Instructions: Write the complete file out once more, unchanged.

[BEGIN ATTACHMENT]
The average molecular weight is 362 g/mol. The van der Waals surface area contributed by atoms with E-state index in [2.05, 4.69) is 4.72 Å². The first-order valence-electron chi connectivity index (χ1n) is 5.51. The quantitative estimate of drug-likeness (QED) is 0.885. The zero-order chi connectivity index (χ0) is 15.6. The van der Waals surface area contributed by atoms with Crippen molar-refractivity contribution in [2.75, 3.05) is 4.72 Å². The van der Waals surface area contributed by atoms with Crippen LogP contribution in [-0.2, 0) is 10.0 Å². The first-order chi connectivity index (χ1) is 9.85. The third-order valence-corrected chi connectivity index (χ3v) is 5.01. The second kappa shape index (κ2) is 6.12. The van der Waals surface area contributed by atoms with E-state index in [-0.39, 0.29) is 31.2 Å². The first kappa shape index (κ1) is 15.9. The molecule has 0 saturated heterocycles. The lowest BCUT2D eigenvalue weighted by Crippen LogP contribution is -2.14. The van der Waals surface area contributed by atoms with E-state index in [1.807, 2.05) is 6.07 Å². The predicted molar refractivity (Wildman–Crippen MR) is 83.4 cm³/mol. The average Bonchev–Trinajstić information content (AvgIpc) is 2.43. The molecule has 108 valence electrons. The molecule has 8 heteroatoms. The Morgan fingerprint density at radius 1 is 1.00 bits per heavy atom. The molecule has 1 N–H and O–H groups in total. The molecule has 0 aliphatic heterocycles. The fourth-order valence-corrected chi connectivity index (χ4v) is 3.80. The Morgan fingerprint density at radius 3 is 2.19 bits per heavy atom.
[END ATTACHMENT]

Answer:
The average molecular weight is 362 g/mol. The van der Waals surface area contributed by atoms with E-state index in [2.05, 4.69) is 4.72 Å². The first-order valence-electron chi connectivity index (χ1n) is 5.51. The quantitative estimate of drug-likeness (QED) is 0.885. The zero-order chi connectivity index (χ0) is 15.6. The van der Waals surface area contributed by atoms with Crippen molar-refractivity contribution in [2.75, 3.05) is 4.72 Å². The van der Waals surface area contributed by atoms with Crippen LogP contribution in [-0.2, 0) is 10.0 Å². The first-order chi connectivity index (χ1) is 9.85. The third-order valence-corrected chi connectivity index (χ3v) is 5.01. The second kappa shape index (κ2) is 6.12. The van der Waals surface area contributed by atoms with E-state index in [-0.39, 0.29) is 31.2 Å². The first kappa shape index (κ1) is 15.9. The molecule has 0 saturated heterocycles. The lowest BCUT2D eigenvalue weighted by Crippen LogP contribution is -2.14. The van der Waals surface area contributed by atoms with E-state index in [1.807, 2.05) is 6.07 Å². The predicted molar refractivity (Wildman–Crippen MR) is 83.4 cm³/mol. The average Bonchev–Trinajstić information content (AvgIpc) is 2.43. The molecule has 108 valence electrons. The molecule has 8 heteroatoms. The Morgan fingerprint density at radius 1 is 1.00 bits per heavy atom. The molecule has 1 N–H and O–H groups in total. The molecule has 0 aliphatic heterocycles. The fourth-order valence-corrected chi connectivity index (χ4v) is 3.80. The Morgan fingerprint density at radius 3 is 2.19 bits per heavy atom.